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Walking IrelandSeptember 1, 2007 By: Travel Agent Central Contributor Home-Based Travel Agent
Meandering past sheep, lighthouses and castles in a journey through ancestral history
When my Irish walking guide said I was like a Kerry goat, I wasn't sure how to respond. With twinkling eyes, he explained that the native goats are sure-footed on the rocks; apparently, coming from an experienced hill walker, his observation is a compliment. He didn't know that my grandfather was a Kerryman, raised on a farm with two ancient standing stones overlooking the Lakes of Killarney.
I decided to take a walking trip in Ireland's southwest to experience my ancestral land directly, each footfall softly absorbing 4,000 years of civilization. The region is the most popular walking destination in a country laced with trail networks, due to the varied landscapes and easy access to Shannon Airport. Trails run over mountains, beside lakeshores, through stony valleys, around offshore islands and along coastal headlands. The rugged shoreline, indented by the pounding force of the Atlantic, has five peninsulas jutting into the surf with dramatic sea cliffs and jaw-dropping views.
The long-distance Waymarked Ways are well established in Ireland for end-to-end trail hikers, but now the new Looped Trails in scenic spots around the country offer an alternative for those who want to mix walking with other activities, or who want to see different terrain or areas of the country. The loops are easy to moderate in difficulty, and can be completed in anywhere from a few hours to a half day, and you can take trail extensions for a full day outing. They are designed to be self-guided with trail maps, but I opted for a guided group trip to learn about the region's history and folklore.
The Hikes in Detail
Sheep's Head Peninsula, which stabs 13 miles into the sea, was the most visually striking hike on our itinerary. On the Lighthouse Loop, we followed a sheep trail along stony heights to sea cliffs with upright folds of rock forming an impressive natural fortress. A short white lighthouse clings to the jagged end of the landmass 400 feet above the surf. The trail cut back through jumbles of massive stone slabs, across boggy valleys and along coastal bluffs with views across Bantry Bay. We hiked past ruined stone cottages on the way back to Sheep's Head Café, where steaming bowls of beef vegetable soup and fluffy scones were well earned.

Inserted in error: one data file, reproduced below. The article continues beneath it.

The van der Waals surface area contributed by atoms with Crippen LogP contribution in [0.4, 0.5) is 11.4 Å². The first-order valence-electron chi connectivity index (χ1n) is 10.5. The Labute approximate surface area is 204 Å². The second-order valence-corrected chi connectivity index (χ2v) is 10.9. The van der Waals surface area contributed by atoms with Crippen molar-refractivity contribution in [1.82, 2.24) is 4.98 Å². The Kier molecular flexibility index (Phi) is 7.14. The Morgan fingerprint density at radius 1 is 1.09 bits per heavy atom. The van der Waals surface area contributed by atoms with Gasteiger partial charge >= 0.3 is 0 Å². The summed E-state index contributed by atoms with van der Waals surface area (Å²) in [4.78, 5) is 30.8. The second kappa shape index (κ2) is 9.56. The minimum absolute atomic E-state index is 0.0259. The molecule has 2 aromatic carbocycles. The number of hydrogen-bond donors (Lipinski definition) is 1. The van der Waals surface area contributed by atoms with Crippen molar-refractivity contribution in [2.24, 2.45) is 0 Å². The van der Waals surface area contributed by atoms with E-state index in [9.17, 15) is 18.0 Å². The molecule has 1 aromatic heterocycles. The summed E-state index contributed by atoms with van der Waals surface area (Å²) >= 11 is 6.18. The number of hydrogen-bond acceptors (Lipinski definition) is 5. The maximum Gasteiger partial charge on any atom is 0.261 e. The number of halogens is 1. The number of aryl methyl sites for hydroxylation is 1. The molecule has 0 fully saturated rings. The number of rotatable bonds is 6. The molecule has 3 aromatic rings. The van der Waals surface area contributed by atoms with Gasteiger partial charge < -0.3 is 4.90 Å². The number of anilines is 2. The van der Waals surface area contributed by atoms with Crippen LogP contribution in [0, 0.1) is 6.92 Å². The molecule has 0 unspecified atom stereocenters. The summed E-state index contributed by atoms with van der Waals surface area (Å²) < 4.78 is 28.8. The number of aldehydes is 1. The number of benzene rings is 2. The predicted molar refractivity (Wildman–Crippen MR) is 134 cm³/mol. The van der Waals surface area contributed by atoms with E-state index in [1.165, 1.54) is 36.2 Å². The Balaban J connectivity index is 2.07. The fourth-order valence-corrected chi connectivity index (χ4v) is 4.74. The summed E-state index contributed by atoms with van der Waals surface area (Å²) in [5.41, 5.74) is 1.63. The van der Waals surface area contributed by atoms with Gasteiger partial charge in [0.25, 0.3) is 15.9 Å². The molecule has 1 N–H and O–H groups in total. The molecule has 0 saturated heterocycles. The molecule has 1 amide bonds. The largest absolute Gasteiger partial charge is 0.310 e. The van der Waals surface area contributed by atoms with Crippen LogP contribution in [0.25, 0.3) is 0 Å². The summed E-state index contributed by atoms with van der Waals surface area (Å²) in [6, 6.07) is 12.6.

On Beara Peninsula, the nearly four-mile Eyeries Loop took us across farm pastures to the water's edge, where oystercatchers worked the tidal pools. Further along was Cailleach Beara, a rock formation resembling a lady with a shawl over her head. In the struggle between pagan and Christian beliefs 1,500 years ago, legend says the monastery abbot turned the Celtic goddess of the harvest into stone for trying to steal his bible. An enormous flock of curious sheep accompanied us on the walk back to town.
We took a ferry from Castletownbere to Bere Island to hike the five-mile Ardnakinna Lighthouse Loop. Dunboy Castle, across Berehaven Harbor, still looked imposing 400 years after it was abandoned. We walked past gun emplacements from the 1880s and through flocks of shaggy sheep. At land's end is Ardnakinna Lighthouse, built in 1850. It's 200 feet above the water on a flat green lawn surrounded by ocean.
Killarney National Park offered a change of pace with flat terrain on a nine-mile loop around Muckross Lake. We stopped for a tour of Muckross House, a stately 1843 manor with Victorian gardens, and at Dinis Cottage, a 200-year-old hunting lodge, for lunch. The additional three-mile Torc Waterfall Loop provided views from above and below the 60-foot cascade. Later on, we shopped for wool sweaters in Killarney.
The locals referred to the weather on the day of our mountain hike in the Ballyhoura area south of Limerick as "soft." That means light rain. We walked part of the seven-mile Black Rock Loop, but when the rain went from soft to hard, we abandoned the woods and headed for nearby Adare, a village with thatched roof cottages, a heritage center, shops and pubs. In Ireland, you're never far from castles, museums or a teahouse offering shelter from the elements. At the end of the day, you can count on finding an excellent restaurant and a welcoming pub for a pint of Guinness. Traditional music can still be found, too.
Our walking trip ended at the Traditional Irish Night at the Corn Barn in Bunratty Folk Park. We dined on Irish stew while musicians played jigs and reels, singers crooned ballads and championship step dancers pounded out Riverdance routines. Erin go brah!